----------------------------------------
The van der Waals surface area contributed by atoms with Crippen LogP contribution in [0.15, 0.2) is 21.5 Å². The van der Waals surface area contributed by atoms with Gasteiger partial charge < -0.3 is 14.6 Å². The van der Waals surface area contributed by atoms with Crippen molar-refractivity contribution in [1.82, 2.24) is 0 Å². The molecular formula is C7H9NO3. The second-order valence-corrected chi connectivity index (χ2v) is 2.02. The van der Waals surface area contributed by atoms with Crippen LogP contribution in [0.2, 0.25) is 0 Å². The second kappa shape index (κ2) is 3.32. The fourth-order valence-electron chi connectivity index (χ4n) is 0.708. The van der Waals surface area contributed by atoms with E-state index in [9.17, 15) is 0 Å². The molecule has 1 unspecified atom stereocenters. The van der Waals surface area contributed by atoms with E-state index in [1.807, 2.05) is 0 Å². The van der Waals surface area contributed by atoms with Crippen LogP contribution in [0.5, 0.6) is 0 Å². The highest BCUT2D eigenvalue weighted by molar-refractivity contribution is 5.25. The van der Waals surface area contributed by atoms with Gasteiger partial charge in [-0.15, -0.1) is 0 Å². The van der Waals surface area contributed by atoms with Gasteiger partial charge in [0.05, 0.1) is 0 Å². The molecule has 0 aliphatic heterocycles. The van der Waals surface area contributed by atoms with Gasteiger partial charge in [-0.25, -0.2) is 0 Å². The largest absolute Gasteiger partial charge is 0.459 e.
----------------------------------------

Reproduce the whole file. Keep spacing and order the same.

The van der Waals surface area contributed by atoms with Crippen LogP contribution in [0.15, 0.2) is 21.5 Å². The van der Waals surface area contributed by atoms with Gasteiger partial charge < -0.3 is 14.6 Å². The van der Waals surface area contributed by atoms with Crippen molar-refractivity contribution in [1.82, 2.24) is 0 Å². The molecular formula is C7H9NO3. The second-order valence-corrected chi connectivity index (χ2v) is 2.02. The van der Waals surface area contributed by atoms with Crippen LogP contribution in [0.2, 0.25) is 0 Å². The second kappa shape index (κ2) is 3.32. The fourth-order valence-electron chi connectivity index (χ4n) is 0.708. The van der Waals surface area contributed by atoms with E-state index in [9.17, 15) is 0 Å². The molecule has 1 unspecified atom stereocenters. The van der Waals surface area contributed by atoms with E-state index in [1.807, 2.05) is 0 Å². The van der Waals surface area contributed by atoms with Crippen LogP contribution in [0.5, 0.6) is 0 Å². The highest BCUT2D eigenvalue weighted by molar-refractivity contribution is 5.25. The van der Waals surface area contributed by atoms with Gasteiger partial charge in [-0.15, -0.1) is 0 Å². The van der Waals surface area contributed by atoms with Gasteiger partial charge in [0.05, 0.1) is 0 Å². The molecule has 0 aliphatic heterocycles. The van der Waals surface area contributed by atoms with Gasteiger partial charge in [-0.25, -0.2) is 0 Å². The largest absolute Gasteiger partial charge is 0.459 e.